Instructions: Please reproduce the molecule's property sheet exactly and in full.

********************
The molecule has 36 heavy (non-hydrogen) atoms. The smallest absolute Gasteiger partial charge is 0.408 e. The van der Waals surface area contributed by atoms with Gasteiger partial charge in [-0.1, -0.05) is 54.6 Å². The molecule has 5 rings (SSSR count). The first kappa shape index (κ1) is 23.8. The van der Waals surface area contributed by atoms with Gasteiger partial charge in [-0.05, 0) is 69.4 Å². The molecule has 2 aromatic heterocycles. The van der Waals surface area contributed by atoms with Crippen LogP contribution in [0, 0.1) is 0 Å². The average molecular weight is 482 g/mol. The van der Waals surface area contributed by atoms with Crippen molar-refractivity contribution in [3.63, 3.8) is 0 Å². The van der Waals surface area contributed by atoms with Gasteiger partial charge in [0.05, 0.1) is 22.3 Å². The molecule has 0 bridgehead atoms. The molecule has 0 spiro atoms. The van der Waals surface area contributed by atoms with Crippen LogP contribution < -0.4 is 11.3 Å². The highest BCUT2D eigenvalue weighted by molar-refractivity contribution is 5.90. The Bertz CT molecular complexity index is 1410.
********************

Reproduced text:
The molecule has 36 heavy (non-hydrogen) atoms. The smallest absolute Gasteiger partial charge is 0.408 e. The van der Waals surface area contributed by atoms with Gasteiger partial charge in [-0.1, -0.05) is 54.6 Å². The molecule has 5 rings (SSSR count). The first kappa shape index (κ1) is 23.8. The van der Waals surface area contributed by atoms with Gasteiger partial charge in [-0.05, 0) is 69.4 Å². The molecule has 2 aromatic heterocycles. The van der Waals surface area contributed by atoms with Crippen LogP contribution in [0, 0.1) is 0 Å². The average molecular weight is 482 g/mol. The van der Waals surface area contributed by atoms with Crippen molar-refractivity contribution in [3.63, 3.8) is 0 Å². The van der Waals surface area contributed by atoms with Gasteiger partial charge in [0.05, 0.1) is 22.3 Å². The molecule has 0 bridgehead atoms. The molecule has 0 spiro atoms. The van der Waals surface area contributed by atoms with Crippen LogP contribution < -0.4 is 11.3 Å². The highest BCUT2D eigenvalue weighted by molar-refractivity contribution is 5.90. The Bertz CT molecular complexity index is 1410.